GSA Annual Meeting in Denver, Colorado, USA - 2016

Paper No. 235-3
Presentation Time: 9:00 AM-6:30 PM


KLEBER, Emily, BOWMAN, Steve, CASTLETON, Jessica J., HISCOCK, Adam, ERICKSON, Ben and BEUKELMAN, Gregg S., Utah Geological Survey, Geologic Hazards Program, 1594 W North Temple, Salt Lake City, UT 84116,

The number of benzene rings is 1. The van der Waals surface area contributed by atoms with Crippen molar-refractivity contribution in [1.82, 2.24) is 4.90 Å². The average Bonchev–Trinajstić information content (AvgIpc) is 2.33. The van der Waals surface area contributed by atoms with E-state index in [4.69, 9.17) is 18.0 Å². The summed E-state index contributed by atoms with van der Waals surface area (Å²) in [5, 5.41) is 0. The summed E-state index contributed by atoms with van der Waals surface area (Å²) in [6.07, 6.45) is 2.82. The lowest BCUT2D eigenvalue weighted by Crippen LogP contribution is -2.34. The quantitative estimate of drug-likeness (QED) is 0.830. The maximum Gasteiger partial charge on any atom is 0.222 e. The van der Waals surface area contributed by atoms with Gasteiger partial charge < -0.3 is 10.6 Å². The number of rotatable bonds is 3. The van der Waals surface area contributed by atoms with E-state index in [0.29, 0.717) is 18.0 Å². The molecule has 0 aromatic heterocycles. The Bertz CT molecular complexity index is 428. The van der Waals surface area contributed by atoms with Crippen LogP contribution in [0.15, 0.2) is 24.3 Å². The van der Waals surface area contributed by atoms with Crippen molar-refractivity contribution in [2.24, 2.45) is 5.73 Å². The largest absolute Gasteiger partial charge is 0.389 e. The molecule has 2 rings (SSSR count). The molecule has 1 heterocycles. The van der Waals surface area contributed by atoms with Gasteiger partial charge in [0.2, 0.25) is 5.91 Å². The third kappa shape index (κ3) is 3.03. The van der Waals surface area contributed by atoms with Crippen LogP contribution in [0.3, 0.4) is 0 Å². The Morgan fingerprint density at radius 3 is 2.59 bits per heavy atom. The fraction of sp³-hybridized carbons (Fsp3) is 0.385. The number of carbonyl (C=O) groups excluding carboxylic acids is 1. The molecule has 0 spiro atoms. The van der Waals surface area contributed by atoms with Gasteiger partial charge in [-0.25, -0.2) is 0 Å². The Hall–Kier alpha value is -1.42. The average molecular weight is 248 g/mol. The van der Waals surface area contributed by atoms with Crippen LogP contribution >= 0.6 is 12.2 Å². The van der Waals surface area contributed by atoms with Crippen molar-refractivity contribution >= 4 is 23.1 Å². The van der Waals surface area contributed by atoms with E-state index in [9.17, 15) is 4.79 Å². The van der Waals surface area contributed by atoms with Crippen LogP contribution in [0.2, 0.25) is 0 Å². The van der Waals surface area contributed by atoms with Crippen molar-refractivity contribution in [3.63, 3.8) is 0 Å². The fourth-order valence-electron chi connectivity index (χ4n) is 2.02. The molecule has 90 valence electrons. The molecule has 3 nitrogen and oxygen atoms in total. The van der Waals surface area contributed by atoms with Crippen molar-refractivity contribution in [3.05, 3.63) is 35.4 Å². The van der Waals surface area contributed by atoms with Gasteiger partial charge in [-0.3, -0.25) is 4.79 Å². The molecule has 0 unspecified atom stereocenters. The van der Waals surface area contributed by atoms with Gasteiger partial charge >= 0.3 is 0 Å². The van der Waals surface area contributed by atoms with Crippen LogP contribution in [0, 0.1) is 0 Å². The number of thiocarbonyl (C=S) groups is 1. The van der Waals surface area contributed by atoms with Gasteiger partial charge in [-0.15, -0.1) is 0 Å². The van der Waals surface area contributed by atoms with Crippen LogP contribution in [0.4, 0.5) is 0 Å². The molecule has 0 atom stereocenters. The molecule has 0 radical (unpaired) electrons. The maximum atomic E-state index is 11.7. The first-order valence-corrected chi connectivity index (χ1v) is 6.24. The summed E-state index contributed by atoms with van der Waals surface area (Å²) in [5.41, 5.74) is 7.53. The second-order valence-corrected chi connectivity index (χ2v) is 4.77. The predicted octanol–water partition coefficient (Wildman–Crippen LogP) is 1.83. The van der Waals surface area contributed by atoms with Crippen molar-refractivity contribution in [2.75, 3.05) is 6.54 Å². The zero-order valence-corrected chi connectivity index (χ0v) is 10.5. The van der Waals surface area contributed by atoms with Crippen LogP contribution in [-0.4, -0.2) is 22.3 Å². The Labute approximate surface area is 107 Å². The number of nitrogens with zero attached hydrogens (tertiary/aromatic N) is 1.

The Wasatch Front is home to ~85% of Utah’s population, spectacular geology, and a host of geologic hazards. The Utah Geological Survey (UGS) has developed several web-based systems to collect and deliver pertinent geologic hazards data and information for use by the public, local governments, and others. The UGS GeoData Archive System contains over 17,000 resources including maps, field photographs, geotechnical reports, reconnaissance notes, and other published and unpublished items that are either approximately located or geolocated, text-searchable, and accessible online at Resources are from the extensive UGS holdings, along with those provided by local governments, consultants, and state and federal agencies. The Utah Aerial Imagery Collection ( contains over 95,000 aerial images from 1935 to present. The Utah Quaternary Fault and Fold Database ( contains the most recent Quaternary fault data and mapping available for Utah in an easily accessible web-map format. The Utah Landslide Inventory project locates and classifies landslides based on movement activity, source lithology, and boundary-mapping confidence. All mentioned resources are integral to the UGS Geologic Hazards Mapping Initiative which is focused on mapping geologic hazards in urban areas along the Wasatch Front and around the state. Limited exposure and accessibility in urban areas necessitates the use of data from a wide variety of sources to assess hazards such as landslides, surface fault rupture, liquefaction, problem soils, and radon. The collection and dissemination of these resources help the UGS fulfill its mission to provide timely scientific information about Utah's geologic environment, resources, and hazards. These resources can be directly used to reduce the risk from geologic hazards through awareness, implementing ordinances, and mitigation measures.
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